The New International Encyclopædia/Müller, Johannes

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MÜLLER, Johannes (1801-58). The most masterful, accurate, and influential physiologist and morphologist of his time. He was born at Coblenz, Rhenish Prussia, July 14, 1801; began to study theology, but abandoned it for medicine, beginning his medical studies at Bonn in the autumn of 1819. While there he prepared a prize essay, De Respiratione Fœtus (1821). He graduated in 1822. In the spring of 1823 he went to Berlin and studied with Rudolphi, then returned to Bonn as privat-docent, to teach physiology and comparative anatomy. In 1820 he was appointed professor extraordinarius in the University of Bonn, and he was made full professor in 1830. In 1833 he was called to the University of Berlin, where he succeeded Rudolphi as professor of anatomy and physiology, and after Meckel's death he edited the Archiv für Anatomie, Physiologie, und wissenschaftliche Medicin, and remained at Berlin until his death, which occurred April 28, 1858.

With his unusual powers of application, thoroughness, and breadth, his acuteness and penetration, young Müller opened up in different directions new fields of research. In 1826 he published an important work on the physiology of sight, and a treatise entitled Ueber die phantastischen Gesichtserscheinungen, and in 1827 a work based on his lectures on physiology; in 1829 his work on general pathology, and in 1833 the first part of his epoch-making Handbook of Human Physiology, which was completed in 1840. In 1834 he was elected a member of the Berlin Academy of Sciences. As a physiologist he was the founder of a new school, working by novel methods. To him physiology owes the foundation of Bell's law, the principle of reflex movements and other nervous activities; comprehensive and detailed views on vision and hearing; a thoroughly well-grounded knowledge of the nature of the blood, lymph, and chyle; the proof of the independence of the quality of glandular secretions from the grosser structure of the glands, and the knowledge of chondrin. Müller opposed the school of nature-philosophers and placed physiology on a sound basis. He was also a founder and leader in the new morphology. The science of comparative embryology was greatly enriched by his researches. He discovered the pronephric ducts which bear his name, and explained the nature of hermaphroditism; he made extended contributions to and laid the foundations of our knowledge of the embryology and metamorphoses of the echinoderms, and he examined into the mode of development of certain sharks, which led up to his subsequent studies on the ganoids and Amphioxus. The debt morphology owes him is shown in his discovery of the lymph-hearts of the Amphibia, the micropyle of the eggs of fishes, holothurians, and the like, the intimate structure of glands, of cartilaginous and bony tissue, of erectile tissue, of the musculature of the intestines, and the finer structure of the peritoneum.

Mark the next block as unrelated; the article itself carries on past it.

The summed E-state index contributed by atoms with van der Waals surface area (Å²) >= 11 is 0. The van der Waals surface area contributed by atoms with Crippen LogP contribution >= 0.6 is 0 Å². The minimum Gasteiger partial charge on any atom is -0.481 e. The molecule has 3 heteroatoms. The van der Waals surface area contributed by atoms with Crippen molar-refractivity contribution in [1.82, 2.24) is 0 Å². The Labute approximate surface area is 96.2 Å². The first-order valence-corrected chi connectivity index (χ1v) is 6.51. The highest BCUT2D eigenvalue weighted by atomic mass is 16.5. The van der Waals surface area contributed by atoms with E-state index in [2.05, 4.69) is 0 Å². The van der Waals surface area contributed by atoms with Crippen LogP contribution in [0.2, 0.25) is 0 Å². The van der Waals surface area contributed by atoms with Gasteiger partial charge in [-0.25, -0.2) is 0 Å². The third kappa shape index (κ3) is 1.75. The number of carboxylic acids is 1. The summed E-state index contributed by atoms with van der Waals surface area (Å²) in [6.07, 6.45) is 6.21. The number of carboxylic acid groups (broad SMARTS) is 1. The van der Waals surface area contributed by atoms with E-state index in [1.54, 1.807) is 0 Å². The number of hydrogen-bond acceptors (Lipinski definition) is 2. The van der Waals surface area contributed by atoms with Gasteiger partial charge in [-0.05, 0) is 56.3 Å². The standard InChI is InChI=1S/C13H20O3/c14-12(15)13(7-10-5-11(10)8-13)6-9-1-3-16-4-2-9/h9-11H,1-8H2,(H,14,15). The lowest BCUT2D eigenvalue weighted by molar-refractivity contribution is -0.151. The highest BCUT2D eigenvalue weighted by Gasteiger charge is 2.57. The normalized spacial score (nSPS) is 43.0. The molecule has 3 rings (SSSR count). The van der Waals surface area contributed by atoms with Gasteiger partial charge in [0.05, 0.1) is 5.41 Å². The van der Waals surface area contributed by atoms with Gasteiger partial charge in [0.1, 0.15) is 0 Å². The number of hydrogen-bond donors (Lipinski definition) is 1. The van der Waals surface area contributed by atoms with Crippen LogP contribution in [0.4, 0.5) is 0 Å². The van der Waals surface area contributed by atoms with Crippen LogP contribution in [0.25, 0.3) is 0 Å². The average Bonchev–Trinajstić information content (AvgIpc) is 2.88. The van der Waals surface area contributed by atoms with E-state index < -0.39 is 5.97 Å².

His principal works in comparative anatomy and morphology were his Vergleichende Anatomie der Myxinoiden (1834-43), which Carus has called ‘the codex of the morphology of vertebrates.’ In collaboration with Henle he published, in 1841, Systematische Beschreibung der Plagiostomen, and in systematic zoölogy his principal works were System der Asteriden (1842), with the collaboration of Troschel, and Horæ Ichthyologica. Besides these he published upward of two hundred articles, addresses, and reports, most of which appeared in the Transactions of the Berlin Academy of Sciences and in the Archiv für Anatomie, etc.

Consult the biographical notices by Du Bois-Reymond (Abhandlungen der Berliner Akademie, 1859), containing a list of his works; Virchow, Johannes Müller, Eine Gedächtnisrede (Berlin, 1858); Bischoff, Ueber Johannes Müller und sein Verhältnis zum jetztigen Standpunkt der Physiologie (Munich, 1858); Proceedings of the Royal Society of London, vol. ix., p. 556.